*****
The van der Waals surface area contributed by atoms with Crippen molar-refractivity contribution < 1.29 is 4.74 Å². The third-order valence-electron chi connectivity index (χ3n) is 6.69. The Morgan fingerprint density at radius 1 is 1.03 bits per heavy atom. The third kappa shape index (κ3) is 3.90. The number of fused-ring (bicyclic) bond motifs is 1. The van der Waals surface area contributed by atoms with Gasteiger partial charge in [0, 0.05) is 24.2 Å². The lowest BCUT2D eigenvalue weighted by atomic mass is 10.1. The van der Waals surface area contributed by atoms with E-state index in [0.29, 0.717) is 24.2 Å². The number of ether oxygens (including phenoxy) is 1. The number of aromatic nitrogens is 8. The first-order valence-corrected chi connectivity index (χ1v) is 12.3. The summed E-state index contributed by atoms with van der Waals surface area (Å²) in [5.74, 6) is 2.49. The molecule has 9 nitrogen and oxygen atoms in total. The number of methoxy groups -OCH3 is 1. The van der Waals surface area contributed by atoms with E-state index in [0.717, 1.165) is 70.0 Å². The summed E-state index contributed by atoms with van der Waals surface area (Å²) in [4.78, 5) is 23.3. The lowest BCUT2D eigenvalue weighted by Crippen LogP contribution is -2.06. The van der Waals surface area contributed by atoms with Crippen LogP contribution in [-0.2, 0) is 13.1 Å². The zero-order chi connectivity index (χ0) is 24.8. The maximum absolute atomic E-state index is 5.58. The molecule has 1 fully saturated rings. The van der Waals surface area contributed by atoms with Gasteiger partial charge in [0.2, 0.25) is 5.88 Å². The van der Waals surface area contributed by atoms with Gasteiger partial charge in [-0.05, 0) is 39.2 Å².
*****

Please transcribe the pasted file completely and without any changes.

The van der Waals surface area contributed by atoms with Crippen molar-refractivity contribution < 1.29 is 4.74 Å². The third-order valence-electron chi connectivity index (χ3n) is 6.69. The Morgan fingerprint density at radius 1 is 1.03 bits per heavy atom. The third kappa shape index (κ3) is 3.90. The number of fused-ring (bicyclic) bond motifs is 1. The van der Waals surface area contributed by atoms with Gasteiger partial charge in [0, 0.05) is 24.2 Å². The lowest BCUT2D eigenvalue weighted by atomic mass is 10.1. The van der Waals surface area contributed by atoms with E-state index in [0.29, 0.717) is 24.2 Å². The number of ether oxygens (including phenoxy) is 1. The number of aromatic nitrogens is 8. The first-order valence-corrected chi connectivity index (χ1v) is 12.3. The summed E-state index contributed by atoms with van der Waals surface area (Å²) in [5.74, 6) is 2.49. The molecule has 9 nitrogen and oxygen atoms in total. The number of methoxy groups -OCH3 is 1. The van der Waals surface area contributed by atoms with E-state index in [0.717, 1.165) is 70.0 Å². The summed E-state index contributed by atoms with van der Waals surface area (Å²) in [4.78, 5) is 23.3. The lowest BCUT2D eigenvalue weighted by Crippen LogP contribution is -2.06. The van der Waals surface area contributed by atoms with Crippen LogP contribution in [-0.2, 0) is 13.1 Å². The zero-order chi connectivity index (χ0) is 24.8. The maximum absolute atomic E-state index is 5.58. The molecule has 1 fully saturated rings. The van der Waals surface area contributed by atoms with Gasteiger partial charge in [0.2, 0.25) is 5.88 Å². The van der Waals surface area contributed by atoms with Gasteiger partial charge in [-0.05, 0) is 39.2 Å².